Scented Plants: List of A-Z for Garden, Apartment and Balconies


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Scented Plants: List of A-Z for Garden, Apartment and Balconies: list

Whether you like to sniff a rose or prefer the fresh smell of a lemon, aromatic plants have been accompanying humans and animals since prehistoric times. There are countless plant species that are perfect for the garden, the windowsill or the balcony, and seduce the senses with their unique aroma.

Scented plants - the agony of choice

The variety of aromatic plants is extremely large and for this reason it is helpful to have an overview of the different plants. Any gardener, plant lover or simply a connoisseur of natural flavors will be able to find suitable plants for themselves, which correspond exactly to their own preferences and, above all, can develop whole worlds of smells in the garden.
The aromas range from bitter to sweet to beguiling and many of the plants are used in perfumes, soaps and even dishes to utilize the specific properties of each plant. The following listing of the fragrant plants takes place after the German name. These include individual species and entire families, which produce mostly fragrant species. For this purpose, the botanical name was given, as it makes the species easier to find. The following plants seduce the nose with every step.
Tip: Take time to read the descriptions and inquire about the plant species and subspecies to get new ideas for your own fragrance worlds.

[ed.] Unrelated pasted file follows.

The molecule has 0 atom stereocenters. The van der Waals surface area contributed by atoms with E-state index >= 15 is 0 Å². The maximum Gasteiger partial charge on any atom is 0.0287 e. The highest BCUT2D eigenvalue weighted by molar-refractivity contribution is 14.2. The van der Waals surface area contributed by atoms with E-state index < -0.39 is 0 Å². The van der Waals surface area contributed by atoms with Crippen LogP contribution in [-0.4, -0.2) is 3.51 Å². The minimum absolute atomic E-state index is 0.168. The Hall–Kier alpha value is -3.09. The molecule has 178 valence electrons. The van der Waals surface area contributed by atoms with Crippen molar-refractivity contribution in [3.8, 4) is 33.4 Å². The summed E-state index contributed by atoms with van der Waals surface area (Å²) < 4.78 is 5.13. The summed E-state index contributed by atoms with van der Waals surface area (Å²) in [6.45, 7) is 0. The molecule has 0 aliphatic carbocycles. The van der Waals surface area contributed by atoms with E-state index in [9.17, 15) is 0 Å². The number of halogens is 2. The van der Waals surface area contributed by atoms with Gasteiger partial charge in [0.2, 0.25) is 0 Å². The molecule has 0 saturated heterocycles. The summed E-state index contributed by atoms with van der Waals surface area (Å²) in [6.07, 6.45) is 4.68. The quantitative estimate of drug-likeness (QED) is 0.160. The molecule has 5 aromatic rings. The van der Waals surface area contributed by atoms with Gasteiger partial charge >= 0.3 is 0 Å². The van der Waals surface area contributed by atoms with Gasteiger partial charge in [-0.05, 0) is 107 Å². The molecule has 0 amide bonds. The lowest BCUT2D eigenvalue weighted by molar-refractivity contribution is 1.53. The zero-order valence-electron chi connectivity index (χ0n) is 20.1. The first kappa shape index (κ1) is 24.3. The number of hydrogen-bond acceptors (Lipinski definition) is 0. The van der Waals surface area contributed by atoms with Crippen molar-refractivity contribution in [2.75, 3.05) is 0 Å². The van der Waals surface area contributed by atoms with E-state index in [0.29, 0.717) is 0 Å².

Suitable aromatic plants for living spaces

Gardenias (Gardenia jasminoides)

Gardenia - Gardenia

The gardenias are among the favorites among indoor plants, as they spray a very flowery scent and can be kept well even in the winter garden during the cold season. As jasmine roses, they were already known in the Middle Ages for their healing fragrance, which, as the name suggests, is reminiscent of jasmine. The coffee plant comes from the tropical areas of Asia and the Old World and should help you fall asleep.
Gardenias have white petals that turn creamy during the flowering season and intensify their fragrance. Gardenias are perfect as a potted plant, as they reach a size of about 60 centimeters. They love the light, sun and high humidity, so they prefer a greenhouse in winter.
  • Hyacinths (Hyacinthus)
Wreath loop (Stephanotis floribunda)
The Kranzschlinge is an evergreen climbing bush, which needs a climbing aid for its long tendrils. He has cymes from the fragrant flower stars. Flowering is controlled by temperature and light intensity, even in winter.
Orchids (Phalaenopsis)
Of course, the orchids should not be forgotten in the fragrance flowers. They are like lilies a welcome guest in the apartment, because they can grow here perfectly. The typical moth orchids are for many years already the highlight for hobby gardeners, as they are very easy to care for, but only a few of the species smell at all. This is due to the strong over-breeding of the Phalaenopsis, which are bred on quantity and thereby have lost their original fragrance.

Orchid Lady's Slipper Cypripedium Phragmipedium


But there are still fragrance orchids that need exactly the same care as other orchid species, but are a pure natural form of orchids. A good example of this is the Phalaenopsis corningiana, which can even fill the entire room. She is very spicy, almost cinnamon and immediately attracts attention. She is a true queen.
Porcelain / Waxflower (Hoya bella and Hoya carnosa)
Wax flowers are tropical climbers, which produce in the summer many Trugdolden with fragrant, porcelain-white flowers. The best known are Hoya bella and Hoya carnosa.

Aromatic plants for the balcony

Whether in the classic balcony box, in the bucket or in the flower pot on the balcony, here also excellent aromatic plants grow and pull.

Herbs

  • Basil (Ocimum)
  • Mints (Mentha)
  • Marjoram (Origanum majorana)
  • Parsley (Petroselinum crispum)
  • Rosemary (Rosmarinus officinalis)
  • Sage (Salvia)
  • Thyme (Thymus)

Calamondin - Citrus mitis